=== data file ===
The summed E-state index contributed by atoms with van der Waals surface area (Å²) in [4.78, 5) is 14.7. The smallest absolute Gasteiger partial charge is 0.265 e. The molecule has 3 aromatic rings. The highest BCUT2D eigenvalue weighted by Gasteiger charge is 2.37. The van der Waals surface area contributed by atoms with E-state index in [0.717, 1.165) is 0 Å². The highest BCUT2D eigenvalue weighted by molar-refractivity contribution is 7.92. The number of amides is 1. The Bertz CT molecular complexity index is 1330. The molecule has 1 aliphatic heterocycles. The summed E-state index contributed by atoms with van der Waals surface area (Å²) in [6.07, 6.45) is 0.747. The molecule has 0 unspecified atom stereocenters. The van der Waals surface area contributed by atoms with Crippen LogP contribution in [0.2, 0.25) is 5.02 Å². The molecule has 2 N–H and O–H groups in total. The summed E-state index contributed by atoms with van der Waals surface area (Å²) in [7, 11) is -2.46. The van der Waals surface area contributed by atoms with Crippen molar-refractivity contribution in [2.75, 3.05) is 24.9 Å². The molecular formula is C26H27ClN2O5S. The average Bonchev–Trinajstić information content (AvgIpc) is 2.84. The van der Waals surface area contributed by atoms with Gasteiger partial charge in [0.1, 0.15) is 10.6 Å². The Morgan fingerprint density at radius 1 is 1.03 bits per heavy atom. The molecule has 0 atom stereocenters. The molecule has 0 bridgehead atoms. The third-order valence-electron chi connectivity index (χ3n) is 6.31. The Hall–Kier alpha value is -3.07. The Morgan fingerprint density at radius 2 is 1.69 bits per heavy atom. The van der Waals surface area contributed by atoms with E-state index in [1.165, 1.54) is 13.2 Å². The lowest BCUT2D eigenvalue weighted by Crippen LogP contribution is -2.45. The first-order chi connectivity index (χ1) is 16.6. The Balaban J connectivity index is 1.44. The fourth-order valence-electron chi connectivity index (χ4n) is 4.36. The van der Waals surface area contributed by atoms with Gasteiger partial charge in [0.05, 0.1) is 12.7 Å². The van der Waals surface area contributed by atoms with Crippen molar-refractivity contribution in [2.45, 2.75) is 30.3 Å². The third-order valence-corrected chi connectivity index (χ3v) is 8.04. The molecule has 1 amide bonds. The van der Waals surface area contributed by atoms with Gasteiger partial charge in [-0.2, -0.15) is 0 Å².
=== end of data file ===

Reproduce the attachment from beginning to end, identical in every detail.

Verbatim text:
The summed E-state index contributed by atoms with van der Waals surface area (Å²) in [4.78, 5) is 14.7. The smallest absolute Gasteiger partial charge is 0.265 e. The molecule has 3 aromatic rings. The highest BCUT2D eigenvalue weighted by Gasteiger charge is 2.37. The van der Waals surface area contributed by atoms with E-state index in [0.717, 1.165) is 0 Å². The highest BCUT2D eigenvalue weighted by molar-refractivity contribution is 7.92. The number of amides is 1. The Bertz CT molecular complexity index is 1330. The molecule has 1 aliphatic heterocycles. The summed E-state index contributed by atoms with van der Waals surface area (Å²) in [6.07, 6.45) is 0.747. The molecule has 0 unspecified atom stereocenters. The van der Waals surface area contributed by atoms with Crippen LogP contribution in [0.2, 0.25) is 5.02 Å². The molecule has 2 N–H and O–H groups in total. The summed E-state index contributed by atoms with van der Waals surface area (Å²) in [7, 11) is -2.46. The van der Waals surface area contributed by atoms with Crippen molar-refractivity contribution in [2.75, 3.05) is 24.9 Å². The molecular formula is C26H27ClN2O5S. The average Bonchev–Trinajstić information content (AvgIpc) is 2.84. The van der Waals surface area contributed by atoms with Gasteiger partial charge in [0.1, 0.15) is 10.6 Å². The Morgan fingerprint density at radius 1 is 1.03 bits per heavy atom. The molecule has 0 atom stereocenters. The molecule has 0 bridgehead atoms. The third-order valence-electron chi connectivity index (χ3n) is 6.31. The Hall–Kier alpha value is -3.07. The Morgan fingerprint density at radius 2 is 1.69 bits per heavy atom. The van der Waals surface area contributed by atoms with E-state index in [1.165, 1.54) is 13.2 Å². The lowest BCUT2D eigenvalue weighted by Crippen LogP contribution is -2.45. The first-order chi connectivity index (χ1) is 16.6. The Balaban J connectivity index is 1.44. The fourth-order valence-electron chi connectivity index (χ4n) is 4.36. The van der Waals surface area contributed by atoms with Gasteiger partial charge in [0.05, 0.1) is 12.7 Å². The van der Waals surface area contributed by atoms with Crippen molar-refractivity contribution in [2.45, 2.75) is 30.3 Å². The third-order valence-corrected chi connectivity index (χ3v) is 8.04. The molecule has 1 amide bonds. The van der Waals surface area contributed by atoms with Gasteiger partial charge in [-0.2, -0.15) is 0 Å².